Who needs a legal personality – be careful what you wish for…

19 November 2019

You may not realise, but if you’re an NHS trust then you’ve got one. You’ve actually only had your legal personality since the 1990s. For the first 30 odd years of its existence the NHS was a much more centralised, top-down organisation running on what was described as consensus management – between politicians, clinicians and institutions.

The changes to how the NHS came to be organised with trusts, managers, boards and competition began in 1983 with Sir Roy Griffiths’ letter to Norman Fowler, then Secretary of State for Health which led to the appointment of an NHS Chief Executive and established the principle that decisions would be taken by a multidisciplinary team of managers and clinicians. Six years later the internal market and the purchaser-provider split arrived and then from the same White Paper, Working for Patients, came the first trusts and then today’s regulated and licensed environment.

This is of course a gross simplification but for the purposes of this blog, sets the scene.

A legal personality means trusts can enter into contracts, sue and be sued, raise money, employ people and govern themselves. It also means they are subject to competition or anti-trust law so must not indulge in anti-competitive behaviour or threaten the competition through merger or acquisition. Commercially, competition is “good“ as it promotes market awareness, delivers higher quality for the same price, increases consumption, differentiates providers, increases efficiency and customer service and satisfaction – all of which resonate within the NHS as better outcomes, greater efficiency, higher safety and quality standards and patient choice.

But you can’t have one without the other so whilst trusts might like the freedom their legal personality gives them, they can’t avoid having to deal with the competition consequences so the proposal in the recent consultation on legislative change to take the NHS out of the Competition and Markets Authority ambit was generally welcomed. Many like the idea that regulation of the NHS by the NHS will be better for patients and users.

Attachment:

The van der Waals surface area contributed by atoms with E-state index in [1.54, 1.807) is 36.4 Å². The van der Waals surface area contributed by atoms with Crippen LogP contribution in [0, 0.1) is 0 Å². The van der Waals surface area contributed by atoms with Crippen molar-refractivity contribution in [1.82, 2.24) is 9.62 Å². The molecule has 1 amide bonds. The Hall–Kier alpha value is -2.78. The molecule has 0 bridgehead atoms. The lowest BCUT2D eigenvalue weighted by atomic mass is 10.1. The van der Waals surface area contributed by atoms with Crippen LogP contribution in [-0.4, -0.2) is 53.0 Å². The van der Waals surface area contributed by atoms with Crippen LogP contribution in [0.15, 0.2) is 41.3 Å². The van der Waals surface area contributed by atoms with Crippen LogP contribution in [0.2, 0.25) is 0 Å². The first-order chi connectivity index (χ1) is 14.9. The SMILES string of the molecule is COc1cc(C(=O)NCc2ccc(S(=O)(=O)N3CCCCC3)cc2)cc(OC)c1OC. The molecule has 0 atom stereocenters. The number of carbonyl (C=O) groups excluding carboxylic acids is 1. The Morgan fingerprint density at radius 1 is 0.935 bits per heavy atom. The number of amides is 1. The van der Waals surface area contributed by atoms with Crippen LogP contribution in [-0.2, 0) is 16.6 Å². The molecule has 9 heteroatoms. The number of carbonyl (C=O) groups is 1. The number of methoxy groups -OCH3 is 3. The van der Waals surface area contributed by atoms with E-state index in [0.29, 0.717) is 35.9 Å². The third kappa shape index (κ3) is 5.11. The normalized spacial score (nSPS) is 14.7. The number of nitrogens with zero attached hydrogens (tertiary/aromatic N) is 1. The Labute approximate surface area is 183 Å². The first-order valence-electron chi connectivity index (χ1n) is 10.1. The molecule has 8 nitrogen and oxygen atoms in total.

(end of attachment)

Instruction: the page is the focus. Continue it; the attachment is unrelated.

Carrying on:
I wonder? It seems to me that if you accept that those who know what’s right locally are those who live and work locally, then one of the real triumphs of recent policy has been the increased local autonomy and devolved decision making by trusts or foundation trusts, the latter with the involvement of local members and governors.

There has been a worrying recent recentralising trend – control totals, deployment of capital, Non Executive Director (NED) appraisals, NED remuneration... Isn’t the removal of third-party involvement in competition, one of the legs on the trust stool, merely a further tug towards the centre running the risk of further loss of local control? We could find ourselves with the centre making decisions whilst accountability for delivery, quality, standards and outcomes remains local – a perfect storm of responsibility without influence.

A huge benefit from the purchaser-provider split was the introduction of outcome measures whose improvement should lie at the heart of every healthcare organisation. But if you are not the heart of your organisation because you’ve lost your legal personality - will it be?

Roy Griffiths’ 1983 letter suggested “…if Florence Nightingale were carrying her lamp through the corridors of the NHS today she would almost certainly be searching for the people in charge.” On the same walk in 2019, she might just encounter somebody trying to blow out the light on her lamp. Be careful what you wish for!

Meet the author: Peter Allanson

Principal Consultant

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Prepared by GGI Development and Research LLP for the Good Governance Institute.

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